WASHINGTON - Dick Cheney is on board as President Bush's running mate next year, filling the top slot in a re-election team the White House quietly has been assembling for months.
Cheney's place on the ticket has been assured since at least November, when Bush said publicly he wanted Cheney for another term. Bush told Cheney so privately at the time, said White House spokesman Ari Fleischer. Cheney agreed.
Cheney told the Dallas Morning News on Tuesday: "The president has asked me if I would serve again as his running mate. I've agreed to do that."
White House officials are reluctant to discuss Bush's re-election, insisting the president is focused on policy, not politics.
But Bush's aides are well along in putting together the team, and the president is involved in his re-election. His travels, for instance, closely track a list of battleground states compiled by chief political adviser Karl Rove.
Bush headlined 68 fundraisers last year, an average of about one every five days, taking in more than $142-million for Republican candidates. He returns to the money trail this month with a dinner for Senate and House election campaigns.
President Bush plans to announce his re-election campaign as soon as Memorial Day after a postponement for several months because of the confrontation with Iraq, Republican sources said Wednesday, according to the Washington Post.
The sources said that at that time, Bush is likely to name Marc Racicot, chairman of the Republican National Committee, as his campaign chairman, the Post reported. Mercer Reynolds, who left his post as Bush's ambassador to Switzerland and Liechtenstein at the end of March, is to be the finance chairman.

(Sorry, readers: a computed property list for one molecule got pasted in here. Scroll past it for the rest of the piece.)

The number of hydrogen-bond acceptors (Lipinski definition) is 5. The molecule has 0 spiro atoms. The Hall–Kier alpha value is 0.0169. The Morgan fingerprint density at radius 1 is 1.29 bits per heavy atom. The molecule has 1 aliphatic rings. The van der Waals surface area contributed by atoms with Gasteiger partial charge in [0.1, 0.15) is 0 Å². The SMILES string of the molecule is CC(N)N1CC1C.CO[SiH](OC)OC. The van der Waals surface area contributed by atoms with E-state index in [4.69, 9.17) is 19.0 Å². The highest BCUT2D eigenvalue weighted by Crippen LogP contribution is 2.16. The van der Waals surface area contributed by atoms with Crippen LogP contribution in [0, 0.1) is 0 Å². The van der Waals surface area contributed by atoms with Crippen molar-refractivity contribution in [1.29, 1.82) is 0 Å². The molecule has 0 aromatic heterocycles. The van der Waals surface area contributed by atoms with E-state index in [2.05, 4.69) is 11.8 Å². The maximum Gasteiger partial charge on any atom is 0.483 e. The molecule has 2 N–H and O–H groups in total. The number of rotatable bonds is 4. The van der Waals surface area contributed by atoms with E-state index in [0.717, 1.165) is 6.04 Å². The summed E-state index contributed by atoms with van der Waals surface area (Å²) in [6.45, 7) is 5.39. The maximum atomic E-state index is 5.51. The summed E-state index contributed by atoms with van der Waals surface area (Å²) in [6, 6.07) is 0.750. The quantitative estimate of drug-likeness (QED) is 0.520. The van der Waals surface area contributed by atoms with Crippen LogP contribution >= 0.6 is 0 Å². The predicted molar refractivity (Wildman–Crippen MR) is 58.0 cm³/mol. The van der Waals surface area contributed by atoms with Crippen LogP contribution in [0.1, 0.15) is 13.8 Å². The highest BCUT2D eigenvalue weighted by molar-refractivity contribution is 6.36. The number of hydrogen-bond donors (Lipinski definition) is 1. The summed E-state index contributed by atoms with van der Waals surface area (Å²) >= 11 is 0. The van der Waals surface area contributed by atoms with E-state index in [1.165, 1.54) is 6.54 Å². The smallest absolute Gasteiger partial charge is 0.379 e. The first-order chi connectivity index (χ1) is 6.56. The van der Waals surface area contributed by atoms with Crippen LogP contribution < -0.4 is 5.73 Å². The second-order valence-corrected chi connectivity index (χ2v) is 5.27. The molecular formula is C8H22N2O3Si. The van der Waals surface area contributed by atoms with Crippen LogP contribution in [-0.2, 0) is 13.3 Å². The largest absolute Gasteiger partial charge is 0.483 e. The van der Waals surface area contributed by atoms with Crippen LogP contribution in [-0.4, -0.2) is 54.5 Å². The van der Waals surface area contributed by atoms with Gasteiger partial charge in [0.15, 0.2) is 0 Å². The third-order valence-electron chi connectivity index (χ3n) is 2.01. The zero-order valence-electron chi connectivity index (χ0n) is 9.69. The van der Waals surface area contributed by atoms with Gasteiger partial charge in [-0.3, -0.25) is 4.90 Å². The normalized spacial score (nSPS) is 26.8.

Behind the scenes, Bush aides have reached out to scores of Republicans, many of them current administration employees, to gauge their interest in joining the campaign or working on the 2004 Republican National Convention in New York.
Campaign officials have asked some of them how they would feel about working in Austin, Texas, where the 2000 Bush campaign headquarters was located.
But several Republicans said the campaign headquarters will be in the Virginia suburbs of Washington, according to the Associated Press. Ken Mehlman, currently the White House political director, will manage that office.
Karen Hughes, Bush's former communications director at the White House, will oversee big-picture communications from her home in Austin.
The public face of the campaign - the spokesperson role - remains unfilled after months of discussions.Poll: Economy will heal, but tax cuts aren't cure-all
More Americans are optimistic that the economy will improve now that the war with Iraq is over, says a new poll. But they are not convinced President Bush's tax cut plan will help.
The number of people who think the economy will get better has increased from 30 percent in January to 43 percent now, while 19 percent think it will get worse, according to the poll by the Pew Research Center for the People & the Press. The rest thought it would remain about the same.
The public now feels better about its economic prospects, and two-thirds feel the war helped in the campaign against terrorism. The poll of 1,201 adults was taken April 30-May 4 and had an error margin of 3 percentage points.
People were evenly divided on Bush's proposal to cut taxes, and they thought it would mainly benefit the wealthy and increase the deficit. Seven in 10 said the tax cuts would benefit some people much more than others.
The president's job approval was 65 percent, down slightly from a month ago when it was in the mid 70s.